Pensions 

Pensions: Could do much better

Pensions: Could do much better

This year has been a very different one for pensions, with Brexit consuming all the government’s capacity to introduce any changes to pensions legislation, at least for the meantime.

Because of this, the pensions industry has found itself in the unusual position of being able to take stock of how well it is serving the end consumer, and while our report card would contain some satisfactory or excellent scores, there are also a number of ticks in the ‘could do better’ box.

Nowhere was this more powerfully illustrated than when nine steelworkers and their wives from Port Talbot sat down in front of a room of financial advisers and explained how they had been led to give up their defined benefit pensions for an investment in a discretionary managed fund within a self-invested personal pension.

It was not just that they had been misled, which they had, but what really hit home was just how deep the impact of getting it totally wrong can be. These were real people, and they had been badly hurt. It was a picture no one in the room will soon forget, and nor should we. 

Pension transfers continue to be a dominant theme, with the Financial Conduct Authority’s publication of PS18/6, CP18/7 and PS18/20. Building on the equally snappy CP17/6 these papers formally introduce the new appropriate pension transfer analysis and, within it, the transfer value comparator, as well as dealing a pretty strong body blow to the concept of two-adviser models, whereby one adviser provides the wider generic advice and the other provides the pension transfer specialist service.

The majority of the changes are undoubtedly positive and have been largely accepted by the industry. There were, however, some exceptions:

There were, however, some exceptions:

  •  Firstly, the decision not to ban charging. Many advisers strongly believe it creates bias and should not be allowed; many others are adamant there is no evidence to suggest this. The FCA has pledged to “carry out further analysis” but there is a definite suspicion of long grass.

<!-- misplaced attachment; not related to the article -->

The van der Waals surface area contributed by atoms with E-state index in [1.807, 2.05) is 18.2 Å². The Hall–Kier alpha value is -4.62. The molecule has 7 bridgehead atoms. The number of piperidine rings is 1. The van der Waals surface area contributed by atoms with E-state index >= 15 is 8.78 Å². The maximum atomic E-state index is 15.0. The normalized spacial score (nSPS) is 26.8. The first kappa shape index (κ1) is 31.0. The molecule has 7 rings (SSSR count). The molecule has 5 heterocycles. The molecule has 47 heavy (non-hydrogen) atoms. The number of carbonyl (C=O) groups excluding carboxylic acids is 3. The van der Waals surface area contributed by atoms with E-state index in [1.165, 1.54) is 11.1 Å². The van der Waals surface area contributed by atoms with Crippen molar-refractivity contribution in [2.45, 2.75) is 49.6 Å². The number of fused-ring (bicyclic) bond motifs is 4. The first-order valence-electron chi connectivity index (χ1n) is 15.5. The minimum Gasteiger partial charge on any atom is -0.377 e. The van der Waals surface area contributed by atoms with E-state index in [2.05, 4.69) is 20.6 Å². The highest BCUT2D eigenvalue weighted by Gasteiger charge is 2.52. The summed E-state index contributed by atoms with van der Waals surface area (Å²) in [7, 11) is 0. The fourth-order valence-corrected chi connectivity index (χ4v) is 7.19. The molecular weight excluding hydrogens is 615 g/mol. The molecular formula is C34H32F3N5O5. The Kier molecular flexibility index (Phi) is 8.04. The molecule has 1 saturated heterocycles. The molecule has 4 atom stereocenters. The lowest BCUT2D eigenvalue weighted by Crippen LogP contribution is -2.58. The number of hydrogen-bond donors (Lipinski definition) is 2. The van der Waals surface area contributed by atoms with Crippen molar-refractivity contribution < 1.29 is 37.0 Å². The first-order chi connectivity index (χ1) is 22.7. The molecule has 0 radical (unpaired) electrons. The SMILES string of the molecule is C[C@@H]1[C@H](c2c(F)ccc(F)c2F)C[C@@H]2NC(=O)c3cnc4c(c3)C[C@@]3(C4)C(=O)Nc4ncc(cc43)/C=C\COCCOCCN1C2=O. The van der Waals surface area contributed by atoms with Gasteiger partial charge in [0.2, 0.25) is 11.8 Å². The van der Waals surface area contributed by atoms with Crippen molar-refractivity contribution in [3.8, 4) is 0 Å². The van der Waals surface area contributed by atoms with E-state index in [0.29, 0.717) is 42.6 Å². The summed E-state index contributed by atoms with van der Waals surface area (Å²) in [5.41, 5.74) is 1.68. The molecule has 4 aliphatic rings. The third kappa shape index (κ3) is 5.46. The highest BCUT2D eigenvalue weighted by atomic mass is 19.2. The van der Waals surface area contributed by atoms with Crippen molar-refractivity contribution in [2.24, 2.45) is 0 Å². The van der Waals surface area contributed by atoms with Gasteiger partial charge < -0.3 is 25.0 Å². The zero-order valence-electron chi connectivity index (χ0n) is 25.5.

• Secondly, the issue of triage. The paper acknowledges the value of triage, but that it should not cross the advice boundary, which rules out some of the pre-October models on offer.
  • Lastly, the TVC, where initially suggested assumptions have been honed down to essentially a no-risk, no-return investment discount. One might believe that the purpose of all of this is to reduce the number of people transferring out of defined benefit schemes, or at least not until they start to take benefits.

The consensus is that the new Apta will not actually make much difference to consumer choices, largely because of the relatively high transfer values that remain on offer, and the relatively easy access to benefits under pension freedoms.

The latter continues to be closely monitored and may be leading towards the mandatory use of cash flow planning in assessing capacity for loss and sustainability of income. 

The issue of technology and advice tools is another key theme for 2018 and beyond.

Now we have breathing space from legislative change, it may be time to reassess the many tools available on the market and how they can be used to create the most efficient and accurate service to clients as their retirement needs evolve.

With existing providers continually updating their offerings and new entrants starting to appear, it will be important to keep up with developments and keep an eye out for likely winners and losers.

Finally, 2018 was also the year when the final staging dates for auto-enrolment were reached and on the whole it has been a success, with criticism of the process focused on those who have not been auto-enrolled rather than those who were.

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